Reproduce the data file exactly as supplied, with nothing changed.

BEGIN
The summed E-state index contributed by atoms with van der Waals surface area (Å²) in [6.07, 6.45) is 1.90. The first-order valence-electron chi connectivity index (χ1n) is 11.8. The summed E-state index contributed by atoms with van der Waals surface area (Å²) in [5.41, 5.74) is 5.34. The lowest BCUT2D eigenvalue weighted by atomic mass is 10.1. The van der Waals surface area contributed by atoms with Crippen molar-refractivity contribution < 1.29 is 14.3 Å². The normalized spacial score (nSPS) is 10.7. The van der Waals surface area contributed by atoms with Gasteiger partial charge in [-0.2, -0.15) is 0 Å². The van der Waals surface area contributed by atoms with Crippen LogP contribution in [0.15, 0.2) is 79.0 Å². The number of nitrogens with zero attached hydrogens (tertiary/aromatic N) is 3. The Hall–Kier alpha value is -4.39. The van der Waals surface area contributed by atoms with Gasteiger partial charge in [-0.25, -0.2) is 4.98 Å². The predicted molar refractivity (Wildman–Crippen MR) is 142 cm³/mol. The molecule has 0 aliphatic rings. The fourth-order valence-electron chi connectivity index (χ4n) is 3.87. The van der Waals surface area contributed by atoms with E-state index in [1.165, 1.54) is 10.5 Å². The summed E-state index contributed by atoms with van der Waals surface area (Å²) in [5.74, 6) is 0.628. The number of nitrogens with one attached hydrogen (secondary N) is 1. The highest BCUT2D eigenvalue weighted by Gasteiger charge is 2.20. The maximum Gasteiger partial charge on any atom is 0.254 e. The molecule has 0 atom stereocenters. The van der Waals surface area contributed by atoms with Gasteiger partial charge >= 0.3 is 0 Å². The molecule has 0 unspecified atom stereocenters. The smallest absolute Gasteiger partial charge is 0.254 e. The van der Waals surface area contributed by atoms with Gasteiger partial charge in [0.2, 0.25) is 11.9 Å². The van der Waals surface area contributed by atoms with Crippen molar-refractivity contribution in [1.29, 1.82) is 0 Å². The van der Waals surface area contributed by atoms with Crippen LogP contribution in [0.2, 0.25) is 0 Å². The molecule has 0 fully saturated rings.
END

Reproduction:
The summed E-state index contributed by atoms with van der Waals surface area (Å²) in [6.07, 6.45) is 1.90. The first-order valence-electron chi connectivity index (χ1n) is 11.8. The summed E-state index contributed by atoms with van der Waals surface area (Å²) in [5.41, 5.74) is 5.34. The lowest BCUT2D eigenvalue weighted by atomic mass is 10.1. The van der Waals surface area contributed by atoms with Crippen molar-refractivity contribution < 1.29 is 14.3 Å². The normalized spacial score (nSPS) is 10.7. The van der Waals surface area contributed by atoms with Gasteiger partial charge in [-0.2, -0.15) is 0 Å². The van der Waals surface area contributed by atoms with Crippen LogP contribution in [0.15, 0.2) is 79.0 Å². The number of nitrogens with zero attached hydrogens (tertiary/aromatic N) is 3. The Hall–Kier alpha value is -4.39. The van der Waals surface area contributed by atoms with Gasteiger partial charge in [-0.25, -0.2) is 4.98 Å². The predicted molar refractivity (Wildman–Crippen MR) is 142 cm³/mol. The molecule has 0 aliphatic rings. The fourth-order valence-electron chi connectivity index (χ4n) is 3.87. The van der Waals surface area contributed by atoms with E-state index in [1.165, 1.54) is 10.5 Å². The summed E-state index contributed by atoms with van der Waals surface area (Å²) in [5.74, 6) is 0.628. The number of nitrogens with one attached hydrogen (secondary N) is 1. The highest BCUT2D eigenvalue weighted by Gasteiger charge is 2.20. The maximum Gasteiger partial charge on any atom is 0.254 e. The molecule has 0 atom stereocenters. The van der Waals surface area contributed by atoms with Gasteiger partial charge >= 0.3 is 0 Å². The molecule has 0 unspecified atom stereocenters. The smallest absolute Gasteiger partial charge is 0.254 e. The van der Waals surface area contributed by atoms with Gasteiger partial charge in [0.2, 0.25) is 11.9 Å². The van der Waals surface area contributed by atoms with Crippen molar-refractivity contribution in [1.29, 1.82) is 0 Å². The van der Waals surface area contributed by atoms with Crippen LogP contribution in [0.2, 0.25) is 0 Å². The molecule has 0 fully saturated rings.